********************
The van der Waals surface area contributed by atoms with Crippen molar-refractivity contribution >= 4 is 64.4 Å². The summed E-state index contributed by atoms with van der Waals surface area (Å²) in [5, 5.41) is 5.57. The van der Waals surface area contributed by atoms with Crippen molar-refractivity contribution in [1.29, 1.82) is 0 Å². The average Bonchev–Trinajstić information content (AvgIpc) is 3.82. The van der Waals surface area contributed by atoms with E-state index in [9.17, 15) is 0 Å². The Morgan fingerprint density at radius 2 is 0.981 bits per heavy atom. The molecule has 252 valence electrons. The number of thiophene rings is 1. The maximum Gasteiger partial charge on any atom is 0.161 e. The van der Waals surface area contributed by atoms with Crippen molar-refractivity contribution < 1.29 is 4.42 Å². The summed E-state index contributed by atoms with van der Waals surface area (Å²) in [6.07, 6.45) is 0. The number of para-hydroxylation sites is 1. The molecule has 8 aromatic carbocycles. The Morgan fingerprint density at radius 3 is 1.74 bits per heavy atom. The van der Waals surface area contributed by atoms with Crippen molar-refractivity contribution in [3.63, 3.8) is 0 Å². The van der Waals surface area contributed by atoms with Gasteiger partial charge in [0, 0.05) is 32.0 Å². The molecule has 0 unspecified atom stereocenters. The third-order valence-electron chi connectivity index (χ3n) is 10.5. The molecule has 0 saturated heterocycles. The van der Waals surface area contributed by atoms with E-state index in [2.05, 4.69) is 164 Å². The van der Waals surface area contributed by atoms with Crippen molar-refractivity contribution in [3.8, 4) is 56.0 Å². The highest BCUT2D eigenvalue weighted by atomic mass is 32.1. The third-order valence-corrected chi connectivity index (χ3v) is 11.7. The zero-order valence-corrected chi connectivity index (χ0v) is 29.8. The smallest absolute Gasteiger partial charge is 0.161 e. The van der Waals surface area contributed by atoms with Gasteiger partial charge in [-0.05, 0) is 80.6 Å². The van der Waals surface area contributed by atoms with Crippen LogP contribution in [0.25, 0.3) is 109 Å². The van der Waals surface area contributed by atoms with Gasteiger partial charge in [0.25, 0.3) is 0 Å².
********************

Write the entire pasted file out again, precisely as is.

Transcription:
The van der Waals surface area contributed by atoms with Crippen molar-refractivity contribution >= 4 is 64.4 Å². The summed E-state index contributed by atoms with van der Waals surface area (Å²) in [5, 5.41) is 5.57. The van der Waals surface area contributed by atoms with Crippen molar-refractivity contribution in [1.29, 1.82) is 0 Å². The average Bonchev–Trinajstić information content (AvgIpc) is 3.82. The van der Waals surface area contributed by atoms with E-state index in [9.17, 15) is 0 Å². The Morgan fingerprint density at radius 2 is 0.981 bits per heavy atom. The molecule has 252 valence electrons. The number of thiophene rings is 1. The maximum Gasteiger partial charge on any atom is 0.161 e. The van der Waals surface area contributed by atoms with Crippen molar-refractivity contribution < 1.29 is 4.42 Å². The summed E-state index contributed by atoms with van der Waals surface area (Å²) in [6.07, 6.45) is 0. The number of para-hydroxylation sites is 1. The molecule has 8 aromatic carbocycles. The Morgan fingerprint density at radius 3 is 1.74 bits per heavy atom. The van der Waals surface area contributed by atoms with Crippen molar-refractivity contribution in [3.63, 3.8) is 0 Å². The van der Waals surface area contributed by atoms with Gasteiger partial charge in [0, 0.05) is 32.0 Å². The molecule has 0 unspecified atom stereocenters. The third-order valence-electron chi connectivity index (χ3n) is 10.5. The molecule has 0 saturated heterocycles. The van der Waals surface area contributed by atoms with E-state index in [2.05, 4.69) is 164 Å². The van der Waals surface area contributed by atoms with Crippen molar-refractivity contribution in [3.8, 4) is 56.0 Å². The highest BCUT2D eigenvalue weighted by atomic mass is 32.1. The third-order valence-corrected chi connectivity index (χ3v) is 11.7. The zero-order valence-corrected chi connectivity index (χ0v) is 29.8. The smallest absolute Gasteiger partial charge is 0.161 e. The van der Waals surface area contributed by atoms with Gasteiger partial charge in [-0.05, 0) is 80.6 Å². The van der Waals surface area contributed by atoms with Crippen LogP contribution in [0.25, 0.3) is 109 Å². The van der Waals surface area contributed by atoms with Gasteiger partial charge in [0.25, 0.3) is 0 Å².